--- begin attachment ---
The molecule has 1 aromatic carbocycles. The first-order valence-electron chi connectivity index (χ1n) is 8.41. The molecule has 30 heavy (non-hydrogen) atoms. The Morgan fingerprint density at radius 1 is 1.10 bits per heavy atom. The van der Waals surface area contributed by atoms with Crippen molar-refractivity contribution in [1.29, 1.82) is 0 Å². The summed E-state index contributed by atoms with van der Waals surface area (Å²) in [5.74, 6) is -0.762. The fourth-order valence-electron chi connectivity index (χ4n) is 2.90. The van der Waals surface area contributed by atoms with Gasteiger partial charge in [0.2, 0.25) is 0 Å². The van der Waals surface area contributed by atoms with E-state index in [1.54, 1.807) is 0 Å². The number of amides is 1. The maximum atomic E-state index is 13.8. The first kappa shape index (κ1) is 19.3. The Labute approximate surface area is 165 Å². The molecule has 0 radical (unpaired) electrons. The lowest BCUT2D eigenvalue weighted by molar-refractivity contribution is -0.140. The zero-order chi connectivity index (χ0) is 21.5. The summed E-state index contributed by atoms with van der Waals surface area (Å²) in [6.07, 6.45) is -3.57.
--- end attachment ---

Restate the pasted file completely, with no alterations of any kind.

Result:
The molecule has 1 aromatic carbocycles. The first-order valence-electron chi connectivity index (χ1n) is 8.41. The molecule has 30 heavy (non-hydrogen) atoms. The Morgan fingerprint density at radius 1 is 1.10 bits per heavy atom. The van der Waals surface area contributed by atoms with Crippen molar-refractivity contribution in [1.29, 1.82) is 0 Å². The summed E-state index contributed by atoms with van der Waals surface area (Å²) in [5.74, 6) is -0.762. The fourth-order valence-electron chi connectivity index (χ4n) is 2.90. The van der Waals surface area contributed by atoms with Gasteiger partial charge in [0.2, 0.25) is 0 Å². The van der Waals surface area contributed by atoms with E-state index in [1.54, 1.807) is 0 Å². The number of amides is 1. The maximum atomic E-state index is 13.8. The first kappa shape index (κ1) is 19.3. The Labute approximate surface area is 165 Å². The molecule has 0 radical (unpaired) electrons. The lowest BCUT2D eigenvalue weighted by molar-refractivity contribution is -0.140. The zero-order chi connectivity index (χ0) is 21.5. The summed E-state index contributed by atoms with van der Waals surface area (Å²) in [6.07, 6.45) is -3.57.